In an example of the group's spreading reach, a Libyan branch of ISIS claimed responsibility for a deadly attack on a luxury hotel in Tripoli that killed 10 people, including one American.
    "There's been a real radical Islamist presence in Libya for some time," said Lt. Col. Rick Francona, a retired U.S. Air Force intelligence officer. "What's worrying is now they are self-identifying with ISIS."

    Ties between ISIS branches

    Questions remain over how much direct command and control the ISIS leadership in Syria and Iraq has over its North African affiliates.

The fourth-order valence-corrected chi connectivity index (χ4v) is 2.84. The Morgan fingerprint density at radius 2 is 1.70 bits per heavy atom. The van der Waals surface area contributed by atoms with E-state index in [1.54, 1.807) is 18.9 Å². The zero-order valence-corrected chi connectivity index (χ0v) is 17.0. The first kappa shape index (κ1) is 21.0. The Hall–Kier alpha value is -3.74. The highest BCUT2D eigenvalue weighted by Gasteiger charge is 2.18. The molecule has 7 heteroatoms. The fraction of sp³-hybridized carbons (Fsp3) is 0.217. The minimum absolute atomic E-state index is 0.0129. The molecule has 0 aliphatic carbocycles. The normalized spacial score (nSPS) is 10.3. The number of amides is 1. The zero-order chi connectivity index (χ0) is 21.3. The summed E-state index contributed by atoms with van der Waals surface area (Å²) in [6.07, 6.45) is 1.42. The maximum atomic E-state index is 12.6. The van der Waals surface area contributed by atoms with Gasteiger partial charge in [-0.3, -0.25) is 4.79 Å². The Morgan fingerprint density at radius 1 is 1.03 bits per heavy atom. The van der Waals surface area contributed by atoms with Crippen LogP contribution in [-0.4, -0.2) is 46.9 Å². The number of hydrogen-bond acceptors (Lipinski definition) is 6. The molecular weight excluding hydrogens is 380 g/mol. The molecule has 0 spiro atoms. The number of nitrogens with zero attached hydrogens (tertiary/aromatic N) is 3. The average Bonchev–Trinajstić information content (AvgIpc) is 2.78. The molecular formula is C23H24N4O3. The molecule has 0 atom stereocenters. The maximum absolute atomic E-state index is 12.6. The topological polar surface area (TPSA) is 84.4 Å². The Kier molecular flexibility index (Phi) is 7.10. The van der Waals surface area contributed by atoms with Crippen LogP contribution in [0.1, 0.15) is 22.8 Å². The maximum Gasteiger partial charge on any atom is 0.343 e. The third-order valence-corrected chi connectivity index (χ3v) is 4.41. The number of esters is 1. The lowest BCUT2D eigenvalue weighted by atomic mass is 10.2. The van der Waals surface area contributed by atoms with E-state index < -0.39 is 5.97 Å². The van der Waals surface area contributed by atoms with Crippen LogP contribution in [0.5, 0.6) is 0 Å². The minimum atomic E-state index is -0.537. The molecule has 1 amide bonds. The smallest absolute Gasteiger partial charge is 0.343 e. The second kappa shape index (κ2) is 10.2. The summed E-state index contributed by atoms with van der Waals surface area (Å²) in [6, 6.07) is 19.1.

The killings of the Egyptian Christians has filled in some of the detail. Before the grisly video was released, ISIS had released photos in its English-language magazine Dabiq, claiming they had been killed.
    "There's certainly communication between the Libyan affiliate and the affiliate in Syria about matters of importance to both of them," said CNN national security analyst Peter Bergen.
    He said the ties between Libyan jihadists and ISIS' precursor, al Qaeda in Iraq, "go back a very long time."
    The links between the different branches present "a real challenge" for Western leaders, Francona said, as U.S. President Barack Obama asked Congress to formally authorize the use of military force in the war against ISIS.
    "While we can come up with a military solution or a military operation in a restricted area like Syria and Iraq, what do we do when it expands to North Africa?" Francona asked.